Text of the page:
Instead of giving up on winter running altogether, try to schedule your runs in dry, low-humidity conditions.

Common Sense

Winter running demands extra planning and precautions. There’s the obvious stuff (like not practising those 30-degree inclines on black ice), and then there are the grey zones.

When it comes to grey zone decisions, our tendency is to lean towards the thing we want. But as a practiced devotee to common sense, you won’t be so easily fooled. As evidenced by countless outdoor tragedies, lives could have been saved by simply recognizing hubris. In hand-to-hand combat, mother nature will beat you every time.

Make it a rule: if running falls into a safety grey zone—just wait. Perhaps the wind is gusting slightly harder than usual, or the temperature is quickly dropping, or visibility is unusually low. Maybe your weather app even promised a major snowstorm that still hasn’t hit… 

Having a mental flowchart before situations like these arise will enable you to better resist the urge for immediate gratification. 

How Cold is Too Cold to Run

It’s easy to make the mistake of underestimating how cold it is outside—especially on bright, sunny days. If you’re a veteran of northern winters, you know exactly what I’m talking about. 

While adding layers can help up to a point, there’s a clear temperature line below which you should definitely postpone your run. According to Dr. Natalie Markland, if the mercury dips below -28°C (-20 F)—don’t run! Under these conditions, it only takes half an hour before frostbite begins.

Make it a habit to check the forecast before you leave home.

Breathing Issues? Be Extra Careful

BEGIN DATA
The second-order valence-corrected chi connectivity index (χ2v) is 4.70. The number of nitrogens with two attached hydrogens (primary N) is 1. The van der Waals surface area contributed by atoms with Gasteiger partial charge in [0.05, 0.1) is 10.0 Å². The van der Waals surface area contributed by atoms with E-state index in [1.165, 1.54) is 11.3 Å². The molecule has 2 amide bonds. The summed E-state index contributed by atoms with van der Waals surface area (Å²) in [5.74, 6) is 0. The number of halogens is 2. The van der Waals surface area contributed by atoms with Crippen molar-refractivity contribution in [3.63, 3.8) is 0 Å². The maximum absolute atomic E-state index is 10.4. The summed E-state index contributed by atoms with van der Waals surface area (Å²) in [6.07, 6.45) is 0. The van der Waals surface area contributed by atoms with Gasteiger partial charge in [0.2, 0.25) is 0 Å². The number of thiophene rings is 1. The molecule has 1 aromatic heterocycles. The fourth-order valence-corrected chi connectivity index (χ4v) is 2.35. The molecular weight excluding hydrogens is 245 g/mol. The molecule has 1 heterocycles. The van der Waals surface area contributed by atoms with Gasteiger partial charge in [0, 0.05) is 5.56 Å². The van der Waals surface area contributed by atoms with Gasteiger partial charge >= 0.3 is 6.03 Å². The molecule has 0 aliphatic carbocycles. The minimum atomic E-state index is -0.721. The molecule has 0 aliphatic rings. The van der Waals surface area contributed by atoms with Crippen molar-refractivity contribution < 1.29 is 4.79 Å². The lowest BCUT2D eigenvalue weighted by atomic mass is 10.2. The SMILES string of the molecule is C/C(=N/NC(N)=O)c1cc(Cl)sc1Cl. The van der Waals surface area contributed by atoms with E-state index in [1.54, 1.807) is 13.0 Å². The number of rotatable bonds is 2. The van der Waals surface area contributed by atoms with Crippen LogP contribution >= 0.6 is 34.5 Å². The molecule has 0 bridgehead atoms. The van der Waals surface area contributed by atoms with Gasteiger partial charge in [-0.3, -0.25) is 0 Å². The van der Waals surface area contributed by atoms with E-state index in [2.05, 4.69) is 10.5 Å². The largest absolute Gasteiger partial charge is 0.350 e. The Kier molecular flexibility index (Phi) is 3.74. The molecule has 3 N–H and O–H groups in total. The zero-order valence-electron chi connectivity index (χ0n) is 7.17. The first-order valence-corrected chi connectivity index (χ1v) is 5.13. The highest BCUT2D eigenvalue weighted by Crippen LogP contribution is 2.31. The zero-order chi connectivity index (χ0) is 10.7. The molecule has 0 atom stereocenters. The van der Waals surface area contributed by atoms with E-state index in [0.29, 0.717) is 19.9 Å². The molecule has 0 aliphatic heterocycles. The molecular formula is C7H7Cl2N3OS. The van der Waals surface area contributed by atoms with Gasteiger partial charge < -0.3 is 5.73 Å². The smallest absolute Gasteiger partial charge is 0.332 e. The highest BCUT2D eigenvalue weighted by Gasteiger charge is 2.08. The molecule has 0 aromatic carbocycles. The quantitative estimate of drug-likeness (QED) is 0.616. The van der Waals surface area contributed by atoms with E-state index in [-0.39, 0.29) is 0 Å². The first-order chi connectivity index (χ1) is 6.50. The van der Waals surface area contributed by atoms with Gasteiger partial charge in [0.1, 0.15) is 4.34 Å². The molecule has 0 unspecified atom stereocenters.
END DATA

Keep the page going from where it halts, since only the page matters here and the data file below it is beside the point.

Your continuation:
If you suffer from a preexisting breathing condition like asthma, it may be best to avoid cold weather running altogether. Even for those with healthy lungs, the air temperature and dryness can cause a burning sensation in your throat and chest, placing undue stress on your immune system. 

The Staying-Put Paradox

We can’t all be like David Goggins (but if you are, feel free to skim through the rest of this article). If conditions seem questionable, be ready to postpone your run. 

While you may experience a pang of guilt in the moment, you’re actually making a long-term investment. Being mindful of your safety means a lower risk of injury. And a lower risk of injury means a higher kilometre count by the time the flowers bloom.

How to Run During Winter

Below we cover proper technique, mindset, and a few tips to help you get started.

Stay Vigilant

It only takes a soft gust of wind to create a fine layer of snow over your path. This can conceal dangerous patches of black ice, even for a focused runner. Stay vigilant and take your time; your new 10km P.B. can wait till next summer. 


By its very nature, cold weather running demands that we take our time. Our muscles and tendons simply can’t warm up as quickly and robustly in cold weather, which increases the risk of pulling something. 

To prepare for a winter run, do some dynamic stretching. Not only will this oxygenate your muscles but it’ll make your body limber. Having a relaxed body will enable you to react better to sudden slips. As Bruce Lee would say, be water, my friend.

Float like a Butterfly

In order to run as safely as possible, it’s essential to adapt your running style to icy and snowy terrain. Long strides mean your legs will be landing beyond your body’s natural center of gravity, making it more difficult to recover from a slip.

Instead, increase the cadence of your steps (the number of steps you take per minute), while decreasing the amplitude of your stride (the distance between your feet). You’ll also want to reduce the contact time of each step; keep them brief and light, as though the force of gravity has weakened. To improve balance, keep your hands around waist level.

Stabilizers & Proprioception

Whether soft or firm, travelling over convoluted surfaces can be an excellent exercise—and not just for your heart and legs. Winter running is a great proprioception workout.